In such cases, the behavior is limited by visibility and not PRT, so the real issue is visibility and not PRT. What, for example, would the PRT be for the 30% of drivers who failed to see the dark pedestrian in the Wood, Tyrrell & Carberry (2005)? The answer, of course, is infinity. How do you average infinity into a population mean for PRT? The answer is: you can't. This is one reason that such studies focus only on response distance, which can be objectively measured, and do not attempt to measure PRT. The researchers know that it is a hopeless task. Similarly, Olson (2006) has commented on the difficulty of determining a PRT in low visibility:
While Olson specifically mentions 'rain, snow, fog, night", there are many other visibility factors such as peripheral location, background clutter, glare, adaptation effects, age, crowding, switching costs, inhibition of return, psychological refractory period, overshadowing, etc. I have also emphasized two especially significant parts of this quote. Note Olson's comment "But when does it start?" In order to have a PRT, there must be a clock starting and clock stopping event. In low visibility, when does the clock starting event occur? That is often impossible to determine with much precision (Green, 2009). One things is for certain: the twilight 3.2 lux value cannot be used with much confidence.
Further, the comment "gradually more visible" is also important. Anyone familiar with change blindness research will know that gradual changes are much less likely to be noticed. (See the many demonstrations on Youtube, for example). Moreover, Green et al. (2008) has discussed the general psychophysical issues of determining threshold and explained that there is no such thing as a fixed line between visible and not visible. Signal Detection Theory is based on the demonstrated fact that cognitive factors such expectations and predicted outcome modulate visibility. Most road detection situations are ascending method-of-limits tasks, which are known to delay visibility responses. (If you don't know what Signal Detection Theory and method-of-limits are, you should).
Such considerations have led Olson (1989) to further comment:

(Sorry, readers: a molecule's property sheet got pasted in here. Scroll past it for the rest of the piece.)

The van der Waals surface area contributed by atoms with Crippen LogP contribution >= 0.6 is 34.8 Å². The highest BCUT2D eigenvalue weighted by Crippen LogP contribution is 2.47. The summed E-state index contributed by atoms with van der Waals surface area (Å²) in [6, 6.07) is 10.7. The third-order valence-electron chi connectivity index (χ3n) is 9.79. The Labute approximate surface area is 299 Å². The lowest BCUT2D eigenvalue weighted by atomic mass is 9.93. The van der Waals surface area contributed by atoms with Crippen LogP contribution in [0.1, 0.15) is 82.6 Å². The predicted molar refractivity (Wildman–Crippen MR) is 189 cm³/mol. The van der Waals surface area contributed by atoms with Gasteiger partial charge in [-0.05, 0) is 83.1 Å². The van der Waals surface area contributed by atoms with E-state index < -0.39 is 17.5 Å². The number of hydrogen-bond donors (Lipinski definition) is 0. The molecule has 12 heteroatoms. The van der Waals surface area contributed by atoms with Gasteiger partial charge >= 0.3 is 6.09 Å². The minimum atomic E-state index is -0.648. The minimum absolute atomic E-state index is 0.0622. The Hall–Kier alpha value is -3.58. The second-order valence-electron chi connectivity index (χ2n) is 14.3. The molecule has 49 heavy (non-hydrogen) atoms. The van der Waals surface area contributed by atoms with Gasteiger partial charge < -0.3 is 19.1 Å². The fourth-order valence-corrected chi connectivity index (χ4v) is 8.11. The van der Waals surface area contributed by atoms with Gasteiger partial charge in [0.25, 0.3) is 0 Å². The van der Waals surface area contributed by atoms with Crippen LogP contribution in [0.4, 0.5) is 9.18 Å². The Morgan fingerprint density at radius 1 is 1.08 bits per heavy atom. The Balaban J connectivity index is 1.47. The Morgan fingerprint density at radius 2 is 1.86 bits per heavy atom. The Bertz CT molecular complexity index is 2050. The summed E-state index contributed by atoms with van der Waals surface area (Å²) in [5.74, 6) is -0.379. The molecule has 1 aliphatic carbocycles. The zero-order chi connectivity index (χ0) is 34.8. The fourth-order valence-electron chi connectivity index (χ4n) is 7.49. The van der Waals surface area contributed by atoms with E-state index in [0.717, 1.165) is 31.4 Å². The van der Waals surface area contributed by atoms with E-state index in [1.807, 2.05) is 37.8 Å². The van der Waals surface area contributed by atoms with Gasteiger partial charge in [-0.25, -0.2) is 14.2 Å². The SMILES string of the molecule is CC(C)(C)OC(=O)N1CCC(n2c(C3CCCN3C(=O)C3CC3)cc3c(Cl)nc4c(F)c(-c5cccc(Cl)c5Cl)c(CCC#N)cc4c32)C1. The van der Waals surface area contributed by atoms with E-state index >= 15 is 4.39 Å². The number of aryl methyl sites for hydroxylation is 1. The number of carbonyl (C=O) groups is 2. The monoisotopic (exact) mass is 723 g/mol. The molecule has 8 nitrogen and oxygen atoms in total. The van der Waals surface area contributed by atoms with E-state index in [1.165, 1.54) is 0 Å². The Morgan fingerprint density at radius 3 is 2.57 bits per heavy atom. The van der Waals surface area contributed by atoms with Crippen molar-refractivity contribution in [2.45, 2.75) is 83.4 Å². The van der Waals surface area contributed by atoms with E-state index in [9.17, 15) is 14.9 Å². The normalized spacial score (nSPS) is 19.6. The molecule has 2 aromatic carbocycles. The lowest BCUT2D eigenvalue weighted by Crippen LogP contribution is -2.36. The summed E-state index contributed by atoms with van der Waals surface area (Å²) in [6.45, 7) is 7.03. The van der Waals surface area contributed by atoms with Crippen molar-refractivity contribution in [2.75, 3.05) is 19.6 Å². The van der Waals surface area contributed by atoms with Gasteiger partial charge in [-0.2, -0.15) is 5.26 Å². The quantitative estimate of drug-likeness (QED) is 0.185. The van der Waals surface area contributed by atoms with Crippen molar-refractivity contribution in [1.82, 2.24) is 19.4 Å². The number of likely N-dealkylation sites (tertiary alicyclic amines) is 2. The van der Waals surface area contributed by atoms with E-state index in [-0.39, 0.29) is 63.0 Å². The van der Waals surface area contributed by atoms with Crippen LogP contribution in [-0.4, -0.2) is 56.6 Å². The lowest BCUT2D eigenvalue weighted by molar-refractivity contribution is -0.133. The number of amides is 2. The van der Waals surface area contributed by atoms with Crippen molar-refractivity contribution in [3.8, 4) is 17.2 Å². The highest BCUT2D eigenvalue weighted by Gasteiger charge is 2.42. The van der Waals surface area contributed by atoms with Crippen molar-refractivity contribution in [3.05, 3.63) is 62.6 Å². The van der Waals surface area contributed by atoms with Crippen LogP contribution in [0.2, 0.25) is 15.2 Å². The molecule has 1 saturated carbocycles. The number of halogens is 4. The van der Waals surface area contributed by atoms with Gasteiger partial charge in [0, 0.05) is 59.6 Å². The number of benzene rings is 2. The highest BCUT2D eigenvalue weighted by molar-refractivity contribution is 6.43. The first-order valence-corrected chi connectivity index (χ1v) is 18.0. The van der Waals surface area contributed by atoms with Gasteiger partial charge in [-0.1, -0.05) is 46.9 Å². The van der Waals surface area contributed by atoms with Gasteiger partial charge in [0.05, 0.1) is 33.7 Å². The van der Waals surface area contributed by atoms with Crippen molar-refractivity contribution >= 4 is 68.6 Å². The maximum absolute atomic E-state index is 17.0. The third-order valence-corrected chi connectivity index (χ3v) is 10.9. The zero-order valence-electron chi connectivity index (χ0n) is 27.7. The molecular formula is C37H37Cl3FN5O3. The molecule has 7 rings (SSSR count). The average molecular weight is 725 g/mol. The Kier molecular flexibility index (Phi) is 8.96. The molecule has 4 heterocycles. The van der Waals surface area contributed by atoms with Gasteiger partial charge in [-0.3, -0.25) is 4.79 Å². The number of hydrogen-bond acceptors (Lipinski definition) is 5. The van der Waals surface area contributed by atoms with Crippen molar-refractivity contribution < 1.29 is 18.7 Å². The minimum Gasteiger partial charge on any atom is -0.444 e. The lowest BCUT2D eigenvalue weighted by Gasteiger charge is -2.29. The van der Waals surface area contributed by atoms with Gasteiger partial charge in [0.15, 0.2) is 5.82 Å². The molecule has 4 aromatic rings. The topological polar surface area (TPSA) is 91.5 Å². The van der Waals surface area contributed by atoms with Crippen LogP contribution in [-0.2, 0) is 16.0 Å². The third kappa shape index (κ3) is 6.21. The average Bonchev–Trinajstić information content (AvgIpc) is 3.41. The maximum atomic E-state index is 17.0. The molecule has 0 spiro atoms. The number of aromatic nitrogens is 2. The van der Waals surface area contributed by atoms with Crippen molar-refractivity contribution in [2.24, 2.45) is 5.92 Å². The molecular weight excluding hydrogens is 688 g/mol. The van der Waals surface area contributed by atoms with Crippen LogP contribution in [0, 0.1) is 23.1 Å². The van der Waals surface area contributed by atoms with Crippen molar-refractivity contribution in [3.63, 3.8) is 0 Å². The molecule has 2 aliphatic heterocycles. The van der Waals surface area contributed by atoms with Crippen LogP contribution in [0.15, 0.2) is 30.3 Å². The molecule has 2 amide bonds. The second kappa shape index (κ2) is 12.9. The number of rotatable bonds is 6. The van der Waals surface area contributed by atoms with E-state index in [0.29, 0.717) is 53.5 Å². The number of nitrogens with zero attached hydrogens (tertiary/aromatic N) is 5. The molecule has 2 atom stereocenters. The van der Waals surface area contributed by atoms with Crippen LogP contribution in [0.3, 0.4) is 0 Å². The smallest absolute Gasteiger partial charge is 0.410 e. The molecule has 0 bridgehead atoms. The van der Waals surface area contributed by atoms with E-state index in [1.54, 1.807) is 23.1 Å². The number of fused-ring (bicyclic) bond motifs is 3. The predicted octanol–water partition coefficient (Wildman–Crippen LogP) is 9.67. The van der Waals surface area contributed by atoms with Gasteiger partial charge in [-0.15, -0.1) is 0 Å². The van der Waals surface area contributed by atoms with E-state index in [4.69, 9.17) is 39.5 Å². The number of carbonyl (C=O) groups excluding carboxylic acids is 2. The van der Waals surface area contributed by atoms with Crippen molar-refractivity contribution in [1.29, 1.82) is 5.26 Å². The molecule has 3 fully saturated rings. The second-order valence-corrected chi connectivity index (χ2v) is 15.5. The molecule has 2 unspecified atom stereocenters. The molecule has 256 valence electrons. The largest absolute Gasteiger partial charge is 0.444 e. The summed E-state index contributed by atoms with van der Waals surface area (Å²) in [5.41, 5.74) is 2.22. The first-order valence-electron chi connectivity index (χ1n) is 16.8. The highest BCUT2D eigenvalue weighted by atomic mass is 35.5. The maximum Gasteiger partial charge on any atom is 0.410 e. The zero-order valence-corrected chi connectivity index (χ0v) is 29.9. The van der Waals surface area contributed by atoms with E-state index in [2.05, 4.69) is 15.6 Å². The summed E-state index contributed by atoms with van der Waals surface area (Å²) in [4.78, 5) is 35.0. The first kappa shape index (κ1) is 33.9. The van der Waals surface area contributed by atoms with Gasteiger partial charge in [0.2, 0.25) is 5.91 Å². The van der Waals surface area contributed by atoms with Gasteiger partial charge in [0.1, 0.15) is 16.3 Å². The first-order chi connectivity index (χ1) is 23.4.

|"There are a number of conditions (e.g. rain, snow, fog, night) that can severely limit forward visibility and make it difficult to determine when some object or condition entered the driver's field of view. The most common of these is probably nighttime. During the daytime a potential hazard such as a pedestrian standing in the road would be visible for a considerable distance, but at night he/she becomes gradually more visible as the vehicle approaches. When the driver becomes aware of the pedestrian's presence this marks the end of the detection interval. But, when does it start?" |
Moreover, it is not possible to simply snip off PRT and examine it independently of basic perception, cognition and response. A computer program is no substitute for real knowledge of human behavior or for having read and critiqued the original studies. The output of a computer model can never be taken at face value without interpretation. On the surface, determining PRT from a program appears similar to the method described in Green (2008) for determining visibility level using a computer model that contains a set of curves which are fit from underlying contrast sensitivity data. The user inputs key variable values into the program and receives an increment threshold for the specified conditions. However, the problems are not analogous.
Contrast sensitivity is one of the most fundamental and hard-wired human abilities and is determined by low-level retinal processes. Most researchers use similar methodologies and when measured by good methodology, such as forced-choice, contrast sensitivity has very low variance across normal viewers. Variability is so low that most basic contrast sensitivity research employs only two or three viewers. Contrast sensitivity is so regular and predictable that it follows relatively simple basic rules, such as Weber's Law, deVries-Rose Law, Rico's Law, Bloch's Law, etc.
Even in the relatively simple case of contrast detection, moreover, it is still not possible to blindly apply the model output (Green, 2008). The difficulties of applying a computer model of the Adrian/ANSI visibility equations require assessment of a very large number of factors that the program does not capture. In PRT, the number and complexity of possible factors is far, far greater: recognition, interpretation, expectation, response election, urgency, braking dynamics, mental models, complexity, memory, and of course, all the factors that affect contrast sensitivity. It is wishful thinking to believe that results from a computer program can model behavior as complex as PRT and can be directly applied without a significant amount of interpretation based on long experience and knowledge.